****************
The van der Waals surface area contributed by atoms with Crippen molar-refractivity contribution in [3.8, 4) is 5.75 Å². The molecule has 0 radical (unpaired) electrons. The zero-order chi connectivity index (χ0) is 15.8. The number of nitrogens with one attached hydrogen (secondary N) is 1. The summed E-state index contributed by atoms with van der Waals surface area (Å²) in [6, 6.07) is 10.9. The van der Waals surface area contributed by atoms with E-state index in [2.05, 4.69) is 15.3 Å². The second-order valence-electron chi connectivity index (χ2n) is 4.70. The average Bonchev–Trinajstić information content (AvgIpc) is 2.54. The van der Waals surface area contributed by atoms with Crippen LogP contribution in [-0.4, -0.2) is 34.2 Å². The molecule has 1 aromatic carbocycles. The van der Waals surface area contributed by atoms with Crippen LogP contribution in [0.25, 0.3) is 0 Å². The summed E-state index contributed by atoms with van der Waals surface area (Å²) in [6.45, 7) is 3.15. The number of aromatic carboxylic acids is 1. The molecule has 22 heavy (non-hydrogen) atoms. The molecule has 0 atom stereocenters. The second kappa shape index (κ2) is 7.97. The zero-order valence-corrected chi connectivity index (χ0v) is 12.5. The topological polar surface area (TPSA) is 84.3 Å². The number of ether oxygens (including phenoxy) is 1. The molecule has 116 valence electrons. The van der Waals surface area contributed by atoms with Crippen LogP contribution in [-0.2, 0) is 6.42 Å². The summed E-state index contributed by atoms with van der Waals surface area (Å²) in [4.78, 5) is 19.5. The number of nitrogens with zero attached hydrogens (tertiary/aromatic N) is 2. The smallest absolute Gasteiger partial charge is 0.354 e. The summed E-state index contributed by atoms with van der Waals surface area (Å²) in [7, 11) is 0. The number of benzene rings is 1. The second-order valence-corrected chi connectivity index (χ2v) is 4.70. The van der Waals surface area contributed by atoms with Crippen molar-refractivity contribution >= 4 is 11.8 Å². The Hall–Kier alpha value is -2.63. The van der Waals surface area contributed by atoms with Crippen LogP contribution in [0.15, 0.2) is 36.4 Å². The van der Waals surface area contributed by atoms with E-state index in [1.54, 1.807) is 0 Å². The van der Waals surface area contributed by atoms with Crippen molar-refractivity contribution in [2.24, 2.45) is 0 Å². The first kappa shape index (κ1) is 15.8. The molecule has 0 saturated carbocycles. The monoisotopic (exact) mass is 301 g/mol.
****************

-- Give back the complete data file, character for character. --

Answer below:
The van der Waals surface area contributed by atoms with Crippen molar-refractivity contribution in [3.8, 4) is 5.75 Å². The molecule has 0 radical (unpaired) electrons. The zero-order chi connectivity index (χ0) is 15.8. The number of nitrogens with one attached hydrogen (secondary N) is 1. The summed E-state index contributed by atoms with van der Waals surface area (Å²) in [6, 6.07) is 10.9. The van der Waals surface area contributed by atoms with E-state index in [2.05, 4.69) is 15.3 Å². The second-order valence-electron chi connectivity index (χ2n) is 4.70. The average Bonchev–Trinajstić information content (AvgIpc) is 2.54. The van der Waals surface area contributed by atoms with Crippen LogP contribution in [-0.4, -0.2) is 34.2 Å². The molecule has 1 aromatic carbocycles. The van der Waals surface area contributed by atoms with Crippen LogP contribution in [0.25, 0.3) is 0 Å². The summed E-state index contributed by atoms with van der Waals surface area (Å²) in [6.45, 7) is 3.15. The number of aromatic carboxylic acids is 1. The molecule has 22 heavy (non-hydrogen) atoms. The molecule has 0 atom stereocenters. The second kappa shape index (κ2) is 7.97. The zero-order valence-corrected chi connectivity index (χ0v) is 12.5. The topological polar surface area (TPSA) is 84.3 Å². The number of ether oxygens (including phenoxy) is 1. The molecule has 116 valence electrons. The van der Waals surface area contributed by atoms with Crippen LogP contribution in [-0.2, 0) is 6.42 Å². The summed E-state index contributed by atoms with van der Waals surface area (Å²) in [4.78, 5) is 19.5. The number of nitrogens with zero attached hydrogens (tertiary/aromatic N) is 2. The smallest absolute Gasteiger partial charge is 0.354 e. The summed E-state index contributed by atoms with van der Waals surface area (Å²) in [7, 11) is 0. The number of benzene rings is 1. The second-order valence-corrected chi connectivity index (χ2v) is 4.70. The van der Waals surface area contributed by atoms with Crippen molar-refractivity contribution >= 4 is 11.8 Å². The Hall–Kier alpha value is -2.63. The van der Waals surface area contributed by atoms with Crippen LogP contribution in [0.15, 0.2) is 36.4 Å². The van der Waals surface area contributed by atoms with E-state index in [1.54, 1.807) is 0 Å². The van der Waals surface area contributed by atoms with Crippen molar-refractivity contribution in [2.24, 2.45) is 0 Å². The first kappa shape index (κ1) is 15.8. The molecule has 0 saturated carbocycles. The monoisotopic (exact) mass is 301 g/mol.